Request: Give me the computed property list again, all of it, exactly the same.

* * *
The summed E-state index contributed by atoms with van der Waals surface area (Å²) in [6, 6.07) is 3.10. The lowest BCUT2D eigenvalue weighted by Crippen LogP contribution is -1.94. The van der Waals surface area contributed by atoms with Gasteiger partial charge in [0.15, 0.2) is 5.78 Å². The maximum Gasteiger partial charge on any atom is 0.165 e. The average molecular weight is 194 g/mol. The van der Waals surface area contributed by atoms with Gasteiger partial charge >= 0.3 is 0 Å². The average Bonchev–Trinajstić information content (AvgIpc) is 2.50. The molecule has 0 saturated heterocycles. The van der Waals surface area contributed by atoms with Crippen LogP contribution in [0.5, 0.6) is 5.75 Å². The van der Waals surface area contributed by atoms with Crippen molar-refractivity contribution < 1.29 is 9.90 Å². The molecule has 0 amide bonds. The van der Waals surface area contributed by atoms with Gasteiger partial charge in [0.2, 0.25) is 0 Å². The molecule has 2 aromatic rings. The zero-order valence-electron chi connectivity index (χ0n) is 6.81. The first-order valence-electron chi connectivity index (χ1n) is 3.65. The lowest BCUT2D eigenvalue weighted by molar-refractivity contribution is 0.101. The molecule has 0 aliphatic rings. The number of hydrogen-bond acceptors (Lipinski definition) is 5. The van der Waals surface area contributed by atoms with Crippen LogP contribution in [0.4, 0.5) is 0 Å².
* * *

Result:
The summed E-state index contributed by atoms with van der Waals surface area (Å²) in [6, 6.07) is 3.10. The lowest BCUT2D eigenvalue weighted by Crippen LogP contribution is -1.94. The van der Waals surface area contributed by atoms with Gasteiger partial charge in [0.15, 0.2) is 5.78 Å². The maximum Gasteiger partial charge on any atom is 0.165 e. The average molecular weight is 194 g/mol. The van der Waals surface area contributed by atoms with Gasteiger partial charge >= 0.3 is 0 Å². The average Bonchev–Trinajstić information content (AvgIpc) is 2.50. The molecule has 0 saturated heterocycles. The van der Waals surface area contributed by atoms with Crippen LogP contribution in [0.5, 0.6) is 5.75 Å². The van der Waals surface area contributed by atoms with Crippen molar-refractivity contribution < 1.29 is 9.90 Å². The molecule has 0 amide bonds. The van der Waals surface area contributed by atoms with Gasteiger partial charge in [0.2, 0.25) is 0 Å². The molecule has 2 aromatic rings. The zero-order valence-electron chi connectivity index (χ0n) is 6.81. The first-order valence-electron chi connectivity index (χ1n) is 3.65. The lowest BCUT2D eigenvalue weighted by molar-refractivity contribution is 0.101. The molecule has 0 aliphatic rings. The number of hydrogen-bond acceptors (Lipinski definition) is 5. The van der Waals surface area contributed by atoms with Crippen LogP contribution in [0.4, 0.5) is 0 Å².